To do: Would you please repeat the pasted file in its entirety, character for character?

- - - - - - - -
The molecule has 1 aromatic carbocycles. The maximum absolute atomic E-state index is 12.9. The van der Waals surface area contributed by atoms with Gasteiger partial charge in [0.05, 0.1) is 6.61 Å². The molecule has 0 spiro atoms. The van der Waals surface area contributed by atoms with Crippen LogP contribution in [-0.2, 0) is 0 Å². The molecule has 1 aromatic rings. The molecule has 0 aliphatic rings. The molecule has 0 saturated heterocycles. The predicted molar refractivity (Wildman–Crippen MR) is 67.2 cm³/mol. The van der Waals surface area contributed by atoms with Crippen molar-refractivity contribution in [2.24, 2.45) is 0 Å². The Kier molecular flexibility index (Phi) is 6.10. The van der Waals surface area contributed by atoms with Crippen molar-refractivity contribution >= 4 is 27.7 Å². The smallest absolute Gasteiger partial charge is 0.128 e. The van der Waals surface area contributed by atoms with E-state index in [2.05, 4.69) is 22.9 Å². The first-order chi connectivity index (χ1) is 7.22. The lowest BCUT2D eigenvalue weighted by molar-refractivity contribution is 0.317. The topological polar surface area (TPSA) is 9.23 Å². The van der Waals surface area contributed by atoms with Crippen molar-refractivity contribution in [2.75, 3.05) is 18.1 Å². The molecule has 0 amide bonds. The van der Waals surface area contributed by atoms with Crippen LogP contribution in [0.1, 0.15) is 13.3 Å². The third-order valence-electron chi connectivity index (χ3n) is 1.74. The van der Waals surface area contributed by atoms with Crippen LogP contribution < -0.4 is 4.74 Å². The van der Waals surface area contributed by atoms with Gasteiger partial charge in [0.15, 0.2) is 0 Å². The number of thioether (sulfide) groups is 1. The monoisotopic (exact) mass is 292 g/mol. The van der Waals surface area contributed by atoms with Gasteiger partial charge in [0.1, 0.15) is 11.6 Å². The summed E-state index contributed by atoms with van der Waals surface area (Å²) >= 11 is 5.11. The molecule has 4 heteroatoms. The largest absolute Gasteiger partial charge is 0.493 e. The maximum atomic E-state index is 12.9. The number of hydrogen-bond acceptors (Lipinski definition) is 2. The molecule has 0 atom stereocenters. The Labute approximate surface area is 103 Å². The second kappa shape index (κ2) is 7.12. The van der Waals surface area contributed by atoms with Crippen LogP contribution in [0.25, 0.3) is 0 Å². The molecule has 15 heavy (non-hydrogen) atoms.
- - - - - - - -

The molecule has 1 aromatic carbocycles. The maximum absolute atomic E-state index is 12.9. The van der Waals surface area contributed by atoms with Gasteiger partial charge in [0.05, 0.1) is 6.61 Å². The molecule has 0 spiro atoms. The van der Waals surface area contributed by atoms with Crippen LogP contribution in [-0.2, 0) is 0 Å². The molecule has 1 aromatic rings. The molecule has 0 aliphatic rings. The molecule has 0 saturated heterocycles. The predicted molar refractivity (Wildman–Crippen MR) is 67.2 cm³/mol. The van der Waals surface area contributed by atoms with Crippen molar-refractivity contribution in [2.24, 2.45) is 0 Å². The Kier molecular flexibility index (Phi) is 6.10. The van der Waals surface area contributed by atoms with Crippen molar-refractivity contribution >= 4 is 27.7 Å². The smallest absolute Gasteiger partial charge is 0.128 e. The van der Waals surface area contributed by atoms with E-state index in [2.05, 4.69) is 22.9 Å². The first-order chi connectivity index (χ1) is 7.22. The lowest BCUT2D eigenvalue weighted by molar-refractivity contribution is 0.317. The topological polar surface area (TPSA) is 9.23 Å². The van der Waals surface area contributed by atoms with Crippen molar-refractivity contribution in [2.75, 3.05) is 18.1 Å². The molecule has 0 amide bonds. The van der Waals surface area contributed by atoms with Crippen LogP contribution in [0.1, 0.15) is 13.3 Å². The third-order valence-electron chi connectivity index (χ3n) is 1.74. The van der Waals surface area contributed by atoms with Crippen LogP contribution < -0.4 is 4.74 Å². The van der Waals surface area contributed by atoms with Gasteiger partial charge in [0.15, 0.2) is 0 Å². The number of thioether (sulfide) groups is 1. The monoisotopic (exact) mass is 292 g/mol. The van der Waals surface area contributed by atoms with Gasteiger partial charge in [0.1, 0.15) is 11.6 Å². The summed E-state index contributed by atoms with van der Waals surface area (Å²) >= 11 is 5.11. The molecule has 4 heteroatoms. The largest absolute Gasteiger partial charge is 0.493 e. The maximum atomic E-state index is 12.9. The number of hydrogen-bond acceptors (Lipinski definition) is 2. The molecule has 0 atom stereocenters. The Labute approximate surface area is 103 Å². The second kappa shape index (κ2) is 7.12. The van der Waals surface area contributed by atoms with Crippen LogP contribution in [0.25, 0.3) is 0 Å². The molecule has 15 heavy (non-hydrogen) atoms.